The draft General State Budgets for fiscal year 2022 approved yesterday by the Council of Ministers does not include major developments in the tax field beyond establishing a minimum rate of 15% in corporate tax, reducing the deduction on contributions again to private pension plans and extend the self-employed module system. “There is no trap, no cardboard,” promised the Minister of Finance and Public Function, María Jesús Montero, when asked about the tax changes included in the 2022 accounts. What the new Budgets do contain is a sufficient fiscal margin to allow the Executive to extend for much of next year the tax cuts approved this year to try to contain the rise in electricity prices. Specifically, a cushion of about 6,000 million euros.
To find this space you have to look at the collection projections of the accounts. “The increase in tax revenue will continue in the next year when we expect collection to grow by 8.1% compared to the forecast for the end of 2021”, which is an advance of 10.8% after the fall in 2020, ”Montero announced. “This is a prudent, realistic estimate, which is below the forecast for nominal GDP growth, which would reach 8.6%,” he added.
It is in this difference between the forecast of nominal growth of the economy and the increase in tax revenues, which would normally be measured, where the margin is hidden that, according to official sources, the Government reserves to continue cushioning the rise in electricity.
It is about five tenths of GDP, almost 6,000 million, with which the Executive would comfortably cover at least another half year of palliative measures after having lowered the price of electricity from 21% to 10%; reduced from 5.1% to 0.51% the Special Tax on electricity and suspended the tax on electricity production from 7%.
If these measures are not extended, therefore, the revenue and deficit forecasts could improve by that half a point of GDP, although the evolution of the price of the megawatt leaves little room for hope.
From there, Montero trusts that “the improvement in the economy will allow an increase in all fiscal figures in a general way.” Personal income tax, which this year grows 6.6%, would leave 6.7% more in 2022 to 100,132 million. VAT, supported by an advance in private consumption of 6.9%, will contribute 75,651 million next year, 9.5% more (after growing 9.1% this year). Special taxes would advance by 8.2% (after 7.4% in 2021) to 21,843 million.
The great tax novelty occurs in Societies, which this year will collect 38% more than in the worst of the pandemic, and will continue to increase its income by 11.8% in 2022 to 23,477 million. The figure includes the 400 million euros that the Treasury estimates that it will be possible to collect by promoting a minimum rate of 15% on the tax base for consolidated groups and companies that invoice more than 20 million per year. Although the vast majority of Spanish companies already pay above said threshold, around 21.5% on average according to data from the Tax Agency, Montero estimated that 1,070 firms will pay more taxes with the minimum rate. They are those that, starting from the nominal rate of 25% (30% for banks and oil companies) applying deductions and tax benefits end up paying less than 15% of their tax base (and that this amounted in 2019 to only a quarter of the profit of the groups). Of course, knowledgeable sources of the fine print assume that the affected companies will be able to reserve tax credits for past losses that they cannot end up enjoying for the minimum rate for subsequent years.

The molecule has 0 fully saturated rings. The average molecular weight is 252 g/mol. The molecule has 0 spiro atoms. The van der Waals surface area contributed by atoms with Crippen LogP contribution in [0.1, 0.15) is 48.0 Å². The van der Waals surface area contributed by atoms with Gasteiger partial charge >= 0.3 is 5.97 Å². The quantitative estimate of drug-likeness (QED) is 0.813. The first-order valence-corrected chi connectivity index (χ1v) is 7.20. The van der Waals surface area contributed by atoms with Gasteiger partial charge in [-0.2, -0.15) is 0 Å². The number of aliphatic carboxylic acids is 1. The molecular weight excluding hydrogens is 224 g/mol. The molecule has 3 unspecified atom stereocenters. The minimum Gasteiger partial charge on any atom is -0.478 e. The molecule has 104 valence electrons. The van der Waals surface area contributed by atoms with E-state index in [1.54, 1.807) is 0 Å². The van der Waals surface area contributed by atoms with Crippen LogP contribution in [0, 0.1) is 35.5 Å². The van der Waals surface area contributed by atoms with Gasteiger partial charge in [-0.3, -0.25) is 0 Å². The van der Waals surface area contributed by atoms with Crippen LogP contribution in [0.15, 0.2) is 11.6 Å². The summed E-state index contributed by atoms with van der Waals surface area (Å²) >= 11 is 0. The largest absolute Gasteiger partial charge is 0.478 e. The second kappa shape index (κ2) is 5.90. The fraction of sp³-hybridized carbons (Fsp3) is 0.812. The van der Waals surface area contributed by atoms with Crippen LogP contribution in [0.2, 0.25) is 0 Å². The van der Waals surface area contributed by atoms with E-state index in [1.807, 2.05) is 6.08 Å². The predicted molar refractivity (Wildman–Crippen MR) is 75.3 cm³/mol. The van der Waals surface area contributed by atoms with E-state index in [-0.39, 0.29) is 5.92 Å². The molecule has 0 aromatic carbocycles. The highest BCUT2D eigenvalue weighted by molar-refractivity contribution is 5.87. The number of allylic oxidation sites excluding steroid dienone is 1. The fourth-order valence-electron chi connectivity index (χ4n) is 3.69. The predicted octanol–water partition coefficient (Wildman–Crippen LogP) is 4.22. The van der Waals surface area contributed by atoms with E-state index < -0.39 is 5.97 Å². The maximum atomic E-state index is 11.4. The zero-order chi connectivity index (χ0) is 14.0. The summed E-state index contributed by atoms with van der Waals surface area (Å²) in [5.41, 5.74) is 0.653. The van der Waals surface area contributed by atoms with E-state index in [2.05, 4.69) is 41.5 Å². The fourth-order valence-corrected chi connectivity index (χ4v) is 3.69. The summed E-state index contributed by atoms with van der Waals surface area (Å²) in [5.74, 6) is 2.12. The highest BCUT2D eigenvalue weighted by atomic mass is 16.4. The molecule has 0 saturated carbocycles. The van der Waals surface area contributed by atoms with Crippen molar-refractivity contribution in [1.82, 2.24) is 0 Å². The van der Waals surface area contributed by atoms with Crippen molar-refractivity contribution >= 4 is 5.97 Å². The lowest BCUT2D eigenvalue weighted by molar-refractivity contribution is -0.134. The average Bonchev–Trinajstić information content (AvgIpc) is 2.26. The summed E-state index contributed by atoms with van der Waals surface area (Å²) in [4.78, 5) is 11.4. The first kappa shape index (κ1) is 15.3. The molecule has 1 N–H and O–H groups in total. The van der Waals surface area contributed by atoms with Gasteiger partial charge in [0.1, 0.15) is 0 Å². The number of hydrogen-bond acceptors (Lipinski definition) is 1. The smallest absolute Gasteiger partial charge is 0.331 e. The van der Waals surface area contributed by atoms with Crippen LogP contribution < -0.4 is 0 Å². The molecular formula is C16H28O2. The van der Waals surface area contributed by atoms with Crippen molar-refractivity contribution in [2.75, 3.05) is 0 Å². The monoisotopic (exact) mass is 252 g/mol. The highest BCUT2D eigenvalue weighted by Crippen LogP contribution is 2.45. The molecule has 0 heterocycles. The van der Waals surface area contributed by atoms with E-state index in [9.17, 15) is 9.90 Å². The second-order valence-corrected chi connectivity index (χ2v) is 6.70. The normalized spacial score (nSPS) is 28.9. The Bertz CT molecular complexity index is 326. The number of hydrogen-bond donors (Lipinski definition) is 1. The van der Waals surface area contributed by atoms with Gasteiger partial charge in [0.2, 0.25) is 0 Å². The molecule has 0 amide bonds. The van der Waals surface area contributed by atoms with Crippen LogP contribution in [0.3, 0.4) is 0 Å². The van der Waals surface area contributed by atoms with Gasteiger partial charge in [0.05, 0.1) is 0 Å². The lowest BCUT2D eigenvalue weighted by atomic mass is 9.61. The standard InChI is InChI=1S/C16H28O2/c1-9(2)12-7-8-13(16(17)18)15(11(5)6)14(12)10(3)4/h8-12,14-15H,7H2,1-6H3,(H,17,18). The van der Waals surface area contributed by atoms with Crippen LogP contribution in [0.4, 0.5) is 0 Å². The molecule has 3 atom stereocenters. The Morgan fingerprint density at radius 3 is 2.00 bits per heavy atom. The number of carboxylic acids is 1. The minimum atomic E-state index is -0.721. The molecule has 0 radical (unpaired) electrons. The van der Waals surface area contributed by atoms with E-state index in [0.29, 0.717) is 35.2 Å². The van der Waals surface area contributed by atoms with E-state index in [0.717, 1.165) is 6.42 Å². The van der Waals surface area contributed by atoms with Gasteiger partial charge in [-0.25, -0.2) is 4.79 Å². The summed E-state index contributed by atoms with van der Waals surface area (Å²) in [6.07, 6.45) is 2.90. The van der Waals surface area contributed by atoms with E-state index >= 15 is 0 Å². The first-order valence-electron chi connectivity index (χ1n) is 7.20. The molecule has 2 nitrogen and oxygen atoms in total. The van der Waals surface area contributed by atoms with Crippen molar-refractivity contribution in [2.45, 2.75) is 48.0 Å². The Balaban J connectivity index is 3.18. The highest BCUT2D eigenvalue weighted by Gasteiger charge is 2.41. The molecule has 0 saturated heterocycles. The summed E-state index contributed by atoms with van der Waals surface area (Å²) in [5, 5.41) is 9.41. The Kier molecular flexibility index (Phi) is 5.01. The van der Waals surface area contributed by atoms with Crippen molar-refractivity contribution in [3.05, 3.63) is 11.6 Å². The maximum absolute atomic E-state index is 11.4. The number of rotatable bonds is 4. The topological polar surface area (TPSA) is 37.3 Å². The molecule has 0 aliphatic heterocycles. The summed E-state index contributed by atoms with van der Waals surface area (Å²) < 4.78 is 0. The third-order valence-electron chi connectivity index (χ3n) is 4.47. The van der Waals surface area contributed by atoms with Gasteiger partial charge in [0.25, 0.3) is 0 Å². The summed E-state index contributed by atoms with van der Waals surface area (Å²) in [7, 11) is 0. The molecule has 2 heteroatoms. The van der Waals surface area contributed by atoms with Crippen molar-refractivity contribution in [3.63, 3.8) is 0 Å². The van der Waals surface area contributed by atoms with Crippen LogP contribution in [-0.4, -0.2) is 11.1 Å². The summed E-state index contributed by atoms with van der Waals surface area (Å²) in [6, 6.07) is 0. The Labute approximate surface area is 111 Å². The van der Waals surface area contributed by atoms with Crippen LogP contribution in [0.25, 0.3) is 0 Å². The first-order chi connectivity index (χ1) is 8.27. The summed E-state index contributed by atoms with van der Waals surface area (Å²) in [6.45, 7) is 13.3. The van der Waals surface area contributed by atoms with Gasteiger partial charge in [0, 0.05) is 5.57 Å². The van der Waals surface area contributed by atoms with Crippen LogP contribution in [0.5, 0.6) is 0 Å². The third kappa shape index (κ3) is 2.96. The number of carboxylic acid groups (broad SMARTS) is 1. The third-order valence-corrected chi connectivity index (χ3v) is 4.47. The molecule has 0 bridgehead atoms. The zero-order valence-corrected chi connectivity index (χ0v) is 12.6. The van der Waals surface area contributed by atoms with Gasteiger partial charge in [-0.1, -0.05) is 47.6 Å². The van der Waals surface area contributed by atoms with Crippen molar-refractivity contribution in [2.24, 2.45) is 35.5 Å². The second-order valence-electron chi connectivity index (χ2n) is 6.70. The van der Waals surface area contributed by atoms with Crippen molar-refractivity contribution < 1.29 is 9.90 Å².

The measure, which the first Government of Pedro Sánchez already tried to promote in 2019, then formed part of the coalition pact with United We Can and was put on hold due to the pandemic, is now being resumed due to the pressures of the purple formation in the negotiation of the budget plan. Montero, however, framed it in the international agreement of 130 OECD countries to promote a global rate of 15% for multinationals. Although the agreement will mean the abolition of national digital taxes, the minister said that “it is too early” to know when Spain will have to cancel its Google rate, pending the completion of the pact and the European directive that develops it. Given the low collection that this tax and the Tobin tax are reaping, of course, Montero admitted that they will lower the collection forecasts for 2022 to adapt them to the real settlement of 2021.
The minister clarified, in any case, that the great fiscal reform that she plans will be undertaken once the report commissioned is known to a committee of experts that will publish it in February.
For now, and in the absence of parliamentary processing of the accounts, there will therefore be no fiscal equalization of diesel to gasoline, or new changes in VAT rates. The trump card for the negotiation, it is suggested, could be to accept amendments to continue delaying the remodeling of the registration tax, which is more taxing on polluting vehicles, currently paralyzed until the end of the year.
However, Montero guaranteed that the Budget “does not imply an increase in the public deficit.” His forecast is to reduce it from 11% to 8.4% this year, to 5% in 2022, 4% in 2023 and 3% in 2024. The debt, in turn, would fall from 120% to 119.5% this year and to 115.1% in 2022, estimates Montero.
In turn, the cost of the public debt issued by the Treasury would be 30,175 million euros next year, which represents a reduction of 4.7% compared to the 31,713 million that it will bear this year, announced the Treasury, for the double effect of a decrease in outstanding liabilities and a reduction in the deficit.